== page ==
Why Does My Dog Lick All the Time

Last week, I shared some resources about making life easier for disabled pets.

We don't own a disabled dog, but I know this is an important topic that many dog owners have to cope with.

This week, I'd like to switch gears and discuss an issue that we do struggle with in our home — compulsive licking.

I know there are a lot of other pet parents out there asking themselves, “Why does my dog lick all the time?

There are many reasons why dogs lick, and most of them are not signs of a serious problem — though they may be somewhat annoying.

Granted, not everyone enjoys a slimy dog tongue wiping across their face, but typically, your dog is licking you to show affection.

Dogs use licking to communicate with each other, and since you're a member of his pack, too, your dog uses his licking language to communicate with you as well.

Believe it or not, we taste good too! Dogs like the salty taste of human skin, and that's why they will repetitively lick your hand or arm. Dogs use their senses differently than humans, and we all know that the sense of taste is a dog's favorite.

It's not such a bad thing when he's licking you or licking himself (within reason of course), but what if your dog enjoys licking other objects like your furniture?

READ ALSO: 13 Common “Why Does My Dog” Questions Answered

Why Does My Dog Lick Me All the Time
9 Answers from Animal Experts

Why Does My Dog Lick Me

1. LifeStyle9

There are many reasons why a dog licks and LifeStyle9 does a great job of explaining them. It's normal for your dog to lick you, your furniture, even the air. Dogs lick. It's what they do.

As long as your pet isn't licking constantly, you don't have anything to worry. He's just expressing his love and affection or asking you for attention. Of course, dogs lick to groom themselves and they'll lick the floor or furniture if they smell something tasty.

  • This is how their mother stimulated them to breath and how she cleaned when they were puppies. So licking turns out to be one of their important behavior for survival.

Licking is a natural instinct for your dog. Did you know that licking can also be a sign of submission? Your dog may lick you to show his submission because he sees you as the alpha dog of his pack. He may lick other dogs in your household to show his submission to them.

2. American Kennel Club

Liz Donovan wrote this short article for the American Kennel Club that explains this issue, and it also talks about recognizing a possible medical or behavioral disorder in your pet. For some dogs, repeated licking is a sign of an obsessive disorder. If he is licking himself repeatedly it may be a sign of a medical condition and you should seek veterinary attention as soon as possible.

  • Dogs that repeatedly lick a certain spot might be suffering from an issue that needs a specialist’s intervention, including anxiety or obsessive-compulsive disorder. Also, dogs who frequently lick their feet may be trying to resolve a persistent itch caused by allergies.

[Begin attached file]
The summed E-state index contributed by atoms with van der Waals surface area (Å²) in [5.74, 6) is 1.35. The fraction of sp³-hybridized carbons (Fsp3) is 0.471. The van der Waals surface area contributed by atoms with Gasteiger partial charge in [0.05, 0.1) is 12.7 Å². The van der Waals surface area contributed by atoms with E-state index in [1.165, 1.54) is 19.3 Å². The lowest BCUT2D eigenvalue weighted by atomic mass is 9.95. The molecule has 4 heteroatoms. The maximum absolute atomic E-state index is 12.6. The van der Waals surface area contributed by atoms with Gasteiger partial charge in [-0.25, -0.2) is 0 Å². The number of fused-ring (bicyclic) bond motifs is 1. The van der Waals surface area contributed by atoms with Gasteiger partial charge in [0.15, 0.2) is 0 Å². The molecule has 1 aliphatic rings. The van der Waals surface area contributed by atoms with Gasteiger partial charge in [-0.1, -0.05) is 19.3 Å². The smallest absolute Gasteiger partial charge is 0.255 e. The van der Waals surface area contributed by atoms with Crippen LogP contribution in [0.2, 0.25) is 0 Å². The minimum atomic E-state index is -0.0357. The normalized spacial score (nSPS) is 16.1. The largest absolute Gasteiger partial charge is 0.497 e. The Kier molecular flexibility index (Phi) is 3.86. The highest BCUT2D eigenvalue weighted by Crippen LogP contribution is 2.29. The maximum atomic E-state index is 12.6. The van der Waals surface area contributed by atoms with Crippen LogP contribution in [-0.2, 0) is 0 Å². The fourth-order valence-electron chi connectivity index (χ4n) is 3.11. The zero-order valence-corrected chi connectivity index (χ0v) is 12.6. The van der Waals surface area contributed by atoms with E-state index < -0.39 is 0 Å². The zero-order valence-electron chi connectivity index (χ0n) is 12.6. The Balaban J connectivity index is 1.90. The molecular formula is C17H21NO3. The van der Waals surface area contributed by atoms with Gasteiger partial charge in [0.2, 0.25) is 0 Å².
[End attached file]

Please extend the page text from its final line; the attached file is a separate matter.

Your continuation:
There is a medical issue referring to a dog's craving of a non-food item and the subsequent eating or licking of that item. It is known as Pica. So how can you tell if your dog has an obsessive-compulsive disorder or if he suffers from Pica?

3. Valarie V. Tynes

Valarie V. Tynes, DVM, wrote an article to help you figure out this quandary. If you've been wondering “Why does my dog lick all the time?,” the first thing you need to do is observe his behavior to try and figure out a cause. As Dr. Tynes explains, observation is the first step to figuring out the issue.

  • The first and most important step when presented with a dog that licks excessively is to define the behavior as accurately as possible. Excessive licking must be differentiated from pica. An observant owner can usually describe exactly what behavior the dog is performing.

Once you've figured out the root of your dog's licking, it may be a quick fix or it may take time and the assistance of a veterinary. If your dog doesn't seem to suffer from Pica and doesn't have a compulsive licking disorder, it can probably be easily fixed with training and consistency.

4. Clarissa Fallis

As Clarissa Fallis explains in this blog for petful, many people do not like to be licked by dogs. Modifying the behavior with some simple training techniques is the easiest way to teach your dog that licking people is not acceptable. The author explains how to approach this type of behavioral training and what to do if it fails.

  • Other than removing your attention, a change in body language will help you make your point. When your dog starts to lick you, say, “Nope!” and withdraw your attention while moving away. (It may help to put a little bitter apple spray or lemon on your skin to make the licking less desirable.) Make sure your eyes and face are dramatically averted from the dog.

5. Dog Adoption and Training Guide

As explained in this blog on dog-adoption-and-training-guide site, if the issue is that your pet is constantly licking you it's probably because he's trying to get your attention. Obviously, if your pet isn't getting the attention he requires, that's a big problem, and it could lead to behavior that will be much worse than licking like destructive chewing or urinating in the house.